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Research Papers: Gas Turbines: Manufacturing, Materials, and Metallurgy

Manufacturing Optimization for Bondcoat/Thermal Barrier Coating Systems

[+] Author and Article Information
Hans-Peter Bossmann

 ALSTOM, Brown Boveri Strasse 7, CH-5401 Baden, Switzerlandhans-peter.bossmann@power.alstom.com

Sharath Bachegowda, Alexander Schnell

 ALSTOM, Brown Boveri Strasse 7, CH-5401 Baden, Switzerland

J. Eng. Gas Turbines Power 132(2), 022101 (Oct 30, 2009) (7 pages) doi:10.1115/1.3155398 History: Received April 16, 2008; Revised August 15, 2008; Published October 30, 2009

A reliable lifetime prediction rule for bondcoat/thermal barrier coating (BC/TBC) coated parts in gas turbine operation is necessary to determine remnant service life. The specimens investigated were coated with MCrAlY plus yttria partially stabilized zirconia applied by vacuum plasma spraying and atmospheric plasma spraying processes, respectively. The performances of these laboratory specimens were statistically assessed, combining long term oxidation testing with thermal cycling, thus superimposing thermomechanical loading on the laboratory specimens to more accurately represent engine conditions. A design of experiment (DOE) approach was used for manufacturing optimization of the BC/TBC system. The life of the coating system is influenced by several manufacturing parameters such as BC thickness, BC roughness, TBC thickness, TBC porosity, and TBC stiffness. Specimens with a suitable variation in these parameters were produced to ensure a balanced test matrix of fractional factorial DOE. Based on results derived from laboratory testing the specifically tailored parts, first and second order effects of manufacturing parameters on lifetime were quantified. The findings revealed that the second order effects (the interaction of manufacturing parameters) were more important on the lifetime of the BC/TBC system than the corresponding first order effect (single parameter). For instance, the variation in BC thickness or BC roughness led to a scatter of lifetimes of 10% and 60%, respectively, whereas their interaction resulted in a scatter of lifetime of 150% for the same range of coating parameters. Further examples of such pairings are also demonstrated. Finally, a lifetime prediction for three quality classes (high, medium, and low qualities) has been demonstrated. The difference in achievable lifetime highlights the importance of manufacturing parameters in determining the life of the BC/TBC system.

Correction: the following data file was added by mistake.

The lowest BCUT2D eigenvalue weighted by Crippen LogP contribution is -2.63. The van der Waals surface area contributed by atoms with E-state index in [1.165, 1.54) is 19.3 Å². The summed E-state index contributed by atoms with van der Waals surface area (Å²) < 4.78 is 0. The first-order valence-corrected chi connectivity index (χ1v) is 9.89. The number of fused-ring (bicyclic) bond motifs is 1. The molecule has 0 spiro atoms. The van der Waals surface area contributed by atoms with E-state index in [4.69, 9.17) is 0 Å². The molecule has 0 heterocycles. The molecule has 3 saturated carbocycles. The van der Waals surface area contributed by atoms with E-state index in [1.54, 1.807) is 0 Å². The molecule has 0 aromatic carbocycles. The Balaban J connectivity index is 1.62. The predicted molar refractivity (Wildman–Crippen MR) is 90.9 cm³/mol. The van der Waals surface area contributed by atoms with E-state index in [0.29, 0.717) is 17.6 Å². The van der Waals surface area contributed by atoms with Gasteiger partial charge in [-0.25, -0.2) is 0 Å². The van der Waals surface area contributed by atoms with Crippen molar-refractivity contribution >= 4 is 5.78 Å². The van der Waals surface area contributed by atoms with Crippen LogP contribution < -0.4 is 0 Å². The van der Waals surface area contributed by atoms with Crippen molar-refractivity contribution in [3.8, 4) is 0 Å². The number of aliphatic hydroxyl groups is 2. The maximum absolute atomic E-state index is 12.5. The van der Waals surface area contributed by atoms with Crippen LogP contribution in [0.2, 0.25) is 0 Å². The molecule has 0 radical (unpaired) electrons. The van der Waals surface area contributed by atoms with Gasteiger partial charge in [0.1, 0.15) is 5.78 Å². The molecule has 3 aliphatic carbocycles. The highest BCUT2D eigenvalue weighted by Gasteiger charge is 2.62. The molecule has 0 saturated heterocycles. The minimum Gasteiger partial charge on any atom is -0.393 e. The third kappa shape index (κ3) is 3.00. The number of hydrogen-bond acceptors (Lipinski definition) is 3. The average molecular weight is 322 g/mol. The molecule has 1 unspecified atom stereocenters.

Copyright © 2010 by American Society of Mechanical Engineers
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References

Figures

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Figure 1

Typical BC/TBC microstructure

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Figure 2

Arrangement of sample in quartz boats for daily cycling in the furnace

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Figure 3

Matrix plot of coating parameters

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Figure 4

Probability plot of coating parameter with high, medium, and low cutoff limits

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Figure 5

Scatter plot of time to spallation versus BC roughness

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Figure 6

Scatter plot of time to spallation versus BC thickness

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Figure 7

Scatter plot of time to spallation versus BC porosity

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Figure 8

Scatter plot of time to spallation versus TBC porosity

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Figure 9

Scatter plot of time to spallation versus TBC thickness

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Figure 10

Definition of “pore orientation based on an ellipse angle”

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Figure 11

Scatter plot of time to spallation versus APO

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Figure 12

Scatter plot of time to spallation versus pore size

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Figure 13

Box plot of combination of TBC porosity and BC roughness

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Figure 14

Surface plot for TBC porosity and BC roughness

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Figure 15

Box plot of combination of TBC porosity and TBC thickness

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Figure 16

Box plot of combination of BC roughness and TBC thickness

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Figure 17

Box plot of combination of BC roughness and BC thickness

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Figure 18

Surface plot for BC thickness and BC roughness

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